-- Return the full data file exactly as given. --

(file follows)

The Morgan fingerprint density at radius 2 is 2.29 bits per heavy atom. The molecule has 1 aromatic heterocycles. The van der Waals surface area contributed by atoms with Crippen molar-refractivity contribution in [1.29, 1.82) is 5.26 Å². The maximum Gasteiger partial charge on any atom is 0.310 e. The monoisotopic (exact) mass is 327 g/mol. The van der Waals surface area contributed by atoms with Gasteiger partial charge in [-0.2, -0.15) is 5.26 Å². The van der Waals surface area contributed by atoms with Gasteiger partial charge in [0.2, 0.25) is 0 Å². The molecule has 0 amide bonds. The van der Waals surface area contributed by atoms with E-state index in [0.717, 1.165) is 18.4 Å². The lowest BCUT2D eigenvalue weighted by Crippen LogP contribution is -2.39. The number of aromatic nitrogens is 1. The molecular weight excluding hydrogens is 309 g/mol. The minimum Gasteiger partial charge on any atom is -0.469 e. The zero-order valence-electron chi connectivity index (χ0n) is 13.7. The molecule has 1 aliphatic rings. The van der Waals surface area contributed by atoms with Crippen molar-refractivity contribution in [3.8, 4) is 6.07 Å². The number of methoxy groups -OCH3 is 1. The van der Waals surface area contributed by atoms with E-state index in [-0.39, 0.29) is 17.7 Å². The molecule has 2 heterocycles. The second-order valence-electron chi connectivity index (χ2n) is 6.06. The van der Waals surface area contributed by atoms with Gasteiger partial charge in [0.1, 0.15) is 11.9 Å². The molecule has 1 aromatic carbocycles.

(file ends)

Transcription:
The Morgan fingerprint density at radius 2 is 2.29 bits per heavy atom. The molecule has 1 aromatic heterocycles. The van der Waals surface area contributed by atoms with Crippen molar-refractivity contribution in [1.29, 1.82) is 5.26 Å². The maximum Gasteiger partial charge on any atom is 0.310 e. The monoisotopic (exact) mass is 327 g/mol. The van der Waals surface area contributed by atoms with Gasteiger partial charge in [-0.2, -0.15) is 5.26 Å². The van der Waals surface area contributed by atoms with Gasteiger partial charge in [0.2, 0.25) is 0 Å². The molecule has 0 amide bonds. The van der Waals surface area contributed by atoms with E-state index in [0.717, 1.165) is 18.4 Å². The lowest BCUT2D eigenvalue weighted by Crippen LogP contribution is -2.39. The number of aromatic nitrogens is 1. The molecular weight excluding hydrogens is 309 g/mol. The minimum Gasteiger partial charge on any atom is -0.469 e. The zero-order valence-electron chi connectivity index (χ0n) is 13.7. The molecule has 1 aliphatic rings. The van der Waals surface area contributed by atoms with Crippen molar-refractivity contribution in [3.8, 4) is 6.07 Å². The number of methoxy groups -OCH3 is 1. The van der Waals surface area contributed by atoms with E-state index in [-0.39, 0.29) is 17.7 Å². The molecule has 2 heterocycles. The second-order valence-electron chi connectivity index (χ2n) is 6.06. The van der Waals surface area contributed by atoms with Gasteiger partial charge in [0.1, 0.15) is 11.9 Å². The molecule has 1 aromatic carbocycles.